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    As far as hurting your case in court, the other side will twist any, and every, aspect of what you did and how you did it, no matter what. I would think that a legal, stamped suppressor would be no more harmful to your case than the ammunition you used or the firearm you shot it from. Granted, it would be ONE MORE thing for them to create doubt and distrust toward you amongst the jurors with, but, whatever... (You could say you used a suppressor to protect EVERYONE's hearing - your's, your family's, and the BG's. ) I think that the fact that you would call 911 ASAP pretty much takes the wind out of the sails of saying you were trying to be sneaky by having used a suppressor when you defended yourself.

    A suppressor will add several inches to the length of a pistol, and several more than that to the length of a rifle, making it something that you will have to do some extra practice and training with to be able to use it effectively and safely. Is it worth turning that, at least, 26" rifle into about a 38" rifle and making it that much harder to get around inside your house with? That's the main bad point that I can think of.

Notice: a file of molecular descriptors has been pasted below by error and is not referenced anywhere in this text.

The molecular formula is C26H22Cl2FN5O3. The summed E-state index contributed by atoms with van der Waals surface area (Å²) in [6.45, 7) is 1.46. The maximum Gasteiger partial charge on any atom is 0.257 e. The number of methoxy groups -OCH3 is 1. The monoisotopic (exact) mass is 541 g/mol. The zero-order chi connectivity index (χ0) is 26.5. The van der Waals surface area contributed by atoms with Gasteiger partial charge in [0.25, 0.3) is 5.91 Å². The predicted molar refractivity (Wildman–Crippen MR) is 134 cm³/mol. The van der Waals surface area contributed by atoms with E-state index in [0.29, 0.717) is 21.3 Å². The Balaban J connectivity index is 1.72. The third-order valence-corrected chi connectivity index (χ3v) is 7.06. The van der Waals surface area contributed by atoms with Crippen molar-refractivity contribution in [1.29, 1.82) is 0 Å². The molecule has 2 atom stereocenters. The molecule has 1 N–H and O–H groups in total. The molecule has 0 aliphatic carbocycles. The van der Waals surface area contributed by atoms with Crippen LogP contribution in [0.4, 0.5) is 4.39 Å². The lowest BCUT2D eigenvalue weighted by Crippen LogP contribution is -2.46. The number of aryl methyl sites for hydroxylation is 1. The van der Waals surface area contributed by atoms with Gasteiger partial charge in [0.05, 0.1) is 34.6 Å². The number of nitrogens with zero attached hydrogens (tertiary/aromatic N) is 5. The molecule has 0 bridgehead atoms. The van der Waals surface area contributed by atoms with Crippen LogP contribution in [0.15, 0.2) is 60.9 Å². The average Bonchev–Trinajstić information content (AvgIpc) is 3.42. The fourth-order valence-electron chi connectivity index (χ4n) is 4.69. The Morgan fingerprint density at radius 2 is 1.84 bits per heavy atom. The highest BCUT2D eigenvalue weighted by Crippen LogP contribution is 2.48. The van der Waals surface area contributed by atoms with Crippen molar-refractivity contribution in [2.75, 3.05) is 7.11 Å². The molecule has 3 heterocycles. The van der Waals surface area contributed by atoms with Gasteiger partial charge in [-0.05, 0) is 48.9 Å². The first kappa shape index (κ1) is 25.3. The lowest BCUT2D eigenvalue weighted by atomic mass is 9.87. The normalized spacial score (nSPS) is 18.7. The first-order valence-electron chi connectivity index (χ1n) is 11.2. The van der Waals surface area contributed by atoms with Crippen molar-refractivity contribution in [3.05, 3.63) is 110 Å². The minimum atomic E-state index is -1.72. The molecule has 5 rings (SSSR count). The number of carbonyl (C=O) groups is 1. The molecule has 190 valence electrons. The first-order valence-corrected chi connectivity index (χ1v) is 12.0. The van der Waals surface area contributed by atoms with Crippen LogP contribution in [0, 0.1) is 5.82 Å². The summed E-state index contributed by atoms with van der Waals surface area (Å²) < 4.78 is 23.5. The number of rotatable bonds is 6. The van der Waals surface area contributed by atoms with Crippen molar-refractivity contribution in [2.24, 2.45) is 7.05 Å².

Yep, being able to see after the first shot is fired might be even more of a bonus than being able to hear a week after the first shot is fired.


    My .02

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    Senior Member Array rfurtkamp's Avatar
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    Quote Originally Posted by Muzz View Post
    Is it worth turning that, at least, 26" rifle into about a 38" rifle and making it that much harder to get around inside your house with? That's the main bad point that I can think of.
    You must not have used the more recent generations of .223 and .308 suppressors out there. 8" or less is standard for .223 now.

    My Gemtech HVT that I'm still waiting on the damn ATF for is 8.5" and it's built for .308.

    It's going to live on my HK-51, upping the OAL to 29" or so with the collapsible.
    Driver carries less than $45 worth of remorse.

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    Distinguished Member Array 4my sons's Avatar